Most Employees Claim They Will Refuse to Accept a Job with a Higher Salary from a Company That Fails to Act Against Sexual Harassment
Employees are the least tolerant of unethical company behavior that directly impacts themselves or their immediate community, such as failing to act against sexual harassment or underpaying minority employees. Employees are more tolerant of broader political and economic company misbehavior, such as using legal loopholes to minimize tax liabilities
Most employees will not accept a job with higher pay from an employer that fails to act against sexual harassment, according to a recent survey of 540 full-time employees from The Manifest, a business news and how-to website.
Nearly 80% of employees will not tolerate a lack of action against sexual harassment. Employees will also not tolerate employers that sell user data without users’ knowledge (79%) or create environmental problems (72%).
Sexual harassment inflicts damage on a company’s workers, culture, and it’s bottom line. Toxic work cultures persist, however. According to a 2018 survey from the nonprofit Stop Street Harassment, 38% of women report experiencing sexual harassment in the workplace.
Ultimately, companies that fail to address sexual harassment will suffer increased turnover, diminished profits, and damage to their reputation.
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Employees Motivated to Report Sexual Harassment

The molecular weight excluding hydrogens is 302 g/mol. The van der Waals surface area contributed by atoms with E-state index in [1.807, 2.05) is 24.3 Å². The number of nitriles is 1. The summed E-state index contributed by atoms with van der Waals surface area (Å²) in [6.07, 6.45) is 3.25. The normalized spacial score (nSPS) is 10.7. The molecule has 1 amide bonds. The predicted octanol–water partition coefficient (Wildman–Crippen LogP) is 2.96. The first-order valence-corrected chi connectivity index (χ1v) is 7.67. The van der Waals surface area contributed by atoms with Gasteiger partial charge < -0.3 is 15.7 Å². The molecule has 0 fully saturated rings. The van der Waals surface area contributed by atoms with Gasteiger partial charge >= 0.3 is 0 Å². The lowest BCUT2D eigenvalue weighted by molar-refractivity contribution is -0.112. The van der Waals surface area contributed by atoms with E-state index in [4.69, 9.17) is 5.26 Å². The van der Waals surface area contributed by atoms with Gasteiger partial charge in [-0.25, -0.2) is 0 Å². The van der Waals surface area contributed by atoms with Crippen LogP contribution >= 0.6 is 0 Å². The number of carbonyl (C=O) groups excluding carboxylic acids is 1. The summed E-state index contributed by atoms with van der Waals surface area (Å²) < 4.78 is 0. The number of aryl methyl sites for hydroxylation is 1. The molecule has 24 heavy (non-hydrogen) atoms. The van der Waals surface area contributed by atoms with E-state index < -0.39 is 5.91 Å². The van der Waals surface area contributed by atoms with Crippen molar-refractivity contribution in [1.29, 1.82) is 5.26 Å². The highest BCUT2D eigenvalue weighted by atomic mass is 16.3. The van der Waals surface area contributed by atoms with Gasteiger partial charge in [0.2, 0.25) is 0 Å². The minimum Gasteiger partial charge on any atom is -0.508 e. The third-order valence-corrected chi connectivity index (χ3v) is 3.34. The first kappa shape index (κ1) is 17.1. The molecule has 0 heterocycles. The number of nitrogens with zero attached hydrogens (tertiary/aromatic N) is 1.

The Manifest’s survey found that just over 40% of employees (43%) claim they are likely to protest privately to a manager or supervisor if they learn that their company failed to act against sexual harassment.
After that, employees claim they’re most likely to quit (20%), leak the information to the news media (15%), or do nothing (7%).
Employees who report sexual harassment at work are sometimes at risk for social isolation, retaliation, anxiety, and depression.
Despite these hardships, most employees feel a need to act against unethical behavior that directly impacts coworkers or them.
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Employees Most Tolerant of Employers with Differing Politics
More than half of employees (54%) are likely to accept a job with a higher salary from a company that makes political donations to candidates they dislike.
Secondarily, employees will tolerate if their company tries to stop labor unions from organizing (39%), uses legal loopholes to minimize tax liabilities (38%), collects sensitive data about customers (35%), and lobbies against consumer protection regulations (31%).
Overall, employees are more likely to tolerate disagreeable company behaviors that are driven by politics or economics, instead of ones that directly impact coworkers or them.
The Manifest surveyed 540 full-time employees ages 18 or older at companies ranging from small businesses to large enterprises.
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